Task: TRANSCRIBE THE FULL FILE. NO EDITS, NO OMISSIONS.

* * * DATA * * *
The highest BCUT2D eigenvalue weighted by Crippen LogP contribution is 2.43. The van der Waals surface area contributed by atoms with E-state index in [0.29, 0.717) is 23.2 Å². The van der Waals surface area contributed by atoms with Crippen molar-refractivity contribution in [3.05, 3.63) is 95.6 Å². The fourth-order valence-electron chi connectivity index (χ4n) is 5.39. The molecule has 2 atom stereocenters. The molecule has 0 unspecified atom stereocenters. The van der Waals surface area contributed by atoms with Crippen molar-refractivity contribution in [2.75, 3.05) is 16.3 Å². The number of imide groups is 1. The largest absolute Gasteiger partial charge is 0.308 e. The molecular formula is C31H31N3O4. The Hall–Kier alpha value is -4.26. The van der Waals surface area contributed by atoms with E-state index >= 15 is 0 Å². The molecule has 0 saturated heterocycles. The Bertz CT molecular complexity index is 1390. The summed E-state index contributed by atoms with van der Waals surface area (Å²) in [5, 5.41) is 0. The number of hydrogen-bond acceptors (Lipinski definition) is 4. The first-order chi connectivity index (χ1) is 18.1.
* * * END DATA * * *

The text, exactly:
The highest BCUT2D eigenvalue weighted by Crippen LogP contribution is 2.43. The van der Waals surface area contributed by atoms with E-state index in [0.29, 0.717) is 23.2 Å². The van der Waals surface area contributed by atoms with Crippen molar-refractivity contribution in [3.05, 3.63) is 95.6 Å². The fourth-order valence-electron chi connectivity index (χ4n) is 5.39. The molecule has 2 atom stereocenters. The molecule has 0 unspecified atom stereocenters. The van der Waals surface area contributed by atoms with Crippen molar-refractivity contribution in [2.75, 3.05) is 16.3 Å². The number of imide groups is 1. The largest absolute Gasteiger partial charge is 0.308 e. The molecular formula is C31H31N3O4. The Hall–Kier alpha value is -4.26. The van der Waals surface area contributed by atoms with E-state index >= 15 is 0 Å². The molecule has 0 saturated heterocycles. The Bertz CT molecular complexity index is 1390. The summed E-state index contributed by atoms with van der Waals surface area (Å²) in [5, 5.41) is 0. The number of hydrogen-bond acceptors (Lipinski definition) is 4. The first-order chi connectivity index (χ1) is 18.1.